Saturday, January 2, 2010

wadi rum

hi all I am a local directory in the area of Wadi Rum
Who wants to visit this region I am ready to receive
I would be keen to enjoy the trip

For communication and inquiries

wadirum2010@yahoo.com

And those who do not know Wadi Rum, I hope that enjoy this explanation


About wadi rum

Wadi Rum is a protected area covering 720 square kilometers of dramatic desert wilderness in the south of Jordan. Huge mountains of sandstone and granite emerge, sheer-sided, from wide sandy valleys to reach heights of 1700 meters and more.



Narrow canyons and fissures cut deep into the mountains and many conceal ancient rock drawings etched by the peoples of the desert over millennia. Bedouin tribes still live among the mountains of Rum and their large goat-hair tents are a special feature of the landscape.
There are many ways to enjoy the attractions of Rum, including jeep, camel and hiking tours and you can stay overnight in a Bedouin tent and gaze at the amazing panoply of stars.

To safeguard its unique desert landscape, Wadi Rum was declared a protected area in1998 and an intensive conservation programme is now underway.


Bedouins:

Virtually all the people living in and around Wadi Rum are of Bedouin origin and, until recently, led nomadic lives, relying on their goat herds. They belong to seven tribal groups, of which the three largest are the Zalabia tribe who make up the majority of people living in Rum Village (see Rum map); as Rum village is the only village inside the protected area; the Zalabia tribe is largely responsible for tourism services and operate many of the jeep and camel tours. These services are organized through the Rum Tourism Cooperative, a locally run society that shares the tourism business between the villagers.


The other prominent tribal group is the Zweideh tribe, based in the villages of Disi on the northern edge of the protected area. They also run tourism services, including campsites and vehicle tours. Zweideh are not entirely dependent on tourism for their livelihood, having access to a large underground water source that enables them to practice profitable agriculture

Other tribes are Sweilhieen, Omran, Godman and Dbour tribes. They live in different villages depending mainly on livestocks raising and partially on tourism.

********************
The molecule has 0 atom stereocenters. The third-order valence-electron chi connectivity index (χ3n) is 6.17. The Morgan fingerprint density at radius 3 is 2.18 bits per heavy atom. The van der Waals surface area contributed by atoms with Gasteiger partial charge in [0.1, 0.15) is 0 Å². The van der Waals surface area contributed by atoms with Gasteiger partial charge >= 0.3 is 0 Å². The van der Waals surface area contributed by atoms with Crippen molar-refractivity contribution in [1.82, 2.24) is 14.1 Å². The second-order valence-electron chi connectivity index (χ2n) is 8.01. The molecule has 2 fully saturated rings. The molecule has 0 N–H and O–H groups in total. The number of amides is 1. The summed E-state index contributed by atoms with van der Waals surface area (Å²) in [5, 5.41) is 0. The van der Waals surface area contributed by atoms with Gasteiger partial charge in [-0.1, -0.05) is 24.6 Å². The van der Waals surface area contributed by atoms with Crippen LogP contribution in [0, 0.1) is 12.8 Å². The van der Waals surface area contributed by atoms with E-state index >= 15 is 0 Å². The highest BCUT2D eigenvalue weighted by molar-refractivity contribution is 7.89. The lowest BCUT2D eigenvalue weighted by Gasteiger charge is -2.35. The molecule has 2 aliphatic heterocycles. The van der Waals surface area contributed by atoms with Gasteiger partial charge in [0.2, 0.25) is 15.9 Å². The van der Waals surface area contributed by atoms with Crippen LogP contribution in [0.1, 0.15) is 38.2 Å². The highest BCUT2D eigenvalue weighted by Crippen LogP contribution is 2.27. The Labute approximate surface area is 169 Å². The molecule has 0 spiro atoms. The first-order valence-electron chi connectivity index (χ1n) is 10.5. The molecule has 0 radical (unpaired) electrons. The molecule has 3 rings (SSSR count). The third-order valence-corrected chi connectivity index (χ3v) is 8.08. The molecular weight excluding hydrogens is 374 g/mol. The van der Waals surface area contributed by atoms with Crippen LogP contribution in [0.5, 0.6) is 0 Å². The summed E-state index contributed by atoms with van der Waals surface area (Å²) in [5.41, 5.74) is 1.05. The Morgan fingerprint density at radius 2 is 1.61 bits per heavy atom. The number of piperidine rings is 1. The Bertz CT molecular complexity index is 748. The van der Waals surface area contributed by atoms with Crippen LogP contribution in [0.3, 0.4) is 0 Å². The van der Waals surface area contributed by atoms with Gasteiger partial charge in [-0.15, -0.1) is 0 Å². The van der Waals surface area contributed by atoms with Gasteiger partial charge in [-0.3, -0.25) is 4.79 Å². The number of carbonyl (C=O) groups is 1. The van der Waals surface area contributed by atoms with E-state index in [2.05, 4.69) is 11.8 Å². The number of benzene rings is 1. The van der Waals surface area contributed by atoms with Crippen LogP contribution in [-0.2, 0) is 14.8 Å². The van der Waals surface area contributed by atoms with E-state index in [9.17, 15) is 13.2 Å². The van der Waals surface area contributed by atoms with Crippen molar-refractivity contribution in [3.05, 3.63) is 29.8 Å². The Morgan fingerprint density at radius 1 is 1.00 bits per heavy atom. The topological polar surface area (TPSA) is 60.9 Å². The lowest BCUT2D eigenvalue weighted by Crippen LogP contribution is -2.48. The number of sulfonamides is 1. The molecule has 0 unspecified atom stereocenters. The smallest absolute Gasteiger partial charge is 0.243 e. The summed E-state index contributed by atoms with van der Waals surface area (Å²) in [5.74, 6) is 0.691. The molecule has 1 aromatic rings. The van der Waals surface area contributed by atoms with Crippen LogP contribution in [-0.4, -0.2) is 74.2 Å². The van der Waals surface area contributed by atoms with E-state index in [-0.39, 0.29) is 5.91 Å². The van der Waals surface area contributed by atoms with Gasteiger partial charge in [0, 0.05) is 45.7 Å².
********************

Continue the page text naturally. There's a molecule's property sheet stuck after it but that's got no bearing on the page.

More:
Even though most local Bedouin have become villagers, they still maintain goat herds for milk, meat and 'jameed', a type of yoghurt. For parts of the year, some families or family members return to a wandering existence with their flocks. Few, however, are able to continue a truly nomadic existence today and the traditional Bedouin lifestyle is fast disappearing



Exploring the protected area:

You can explore Wadi Rum in several ways: by jeep, by camel, by horse or on foot. If you want more challenging pursuits like climbing and trekking,


Jeep tours are the quickest way to see the well-known scenic and archaeological sites. There are 19 of these sites of interest and it is possible to visit any combination in a single tour. Tours start from the visitor centre, where you can choose one of 9 tour packages, lasting from 2 hours to full day. Longer trips can be arranged. Most vehicles are pick-up trucks operated by local Bedouin cooperatives. They are characterful and fun but only have modest levels of comfort. Private 4 x 4 vehicles and tour company fleet-vehicles can enter Rum, provided they follow all regulations.

Camel rides are a popular activity and short trips can be arranged on demand from the visitor centre. There are also 9 tour packages visiting the main sites of
interest, which last between 1hr to full day. Overnight trips and long treks are possible on request.








Hiking is possible throughout the protected area but maps and details are still difficult to find. Bedouin guides can be arranged if pre-booked and there are two "easy" trails leading from the visitor centre, one short and one long, promoted by the Protected Area Management.
































Transferee from the site of WadiRum.jo

Thursday, December 24, 2009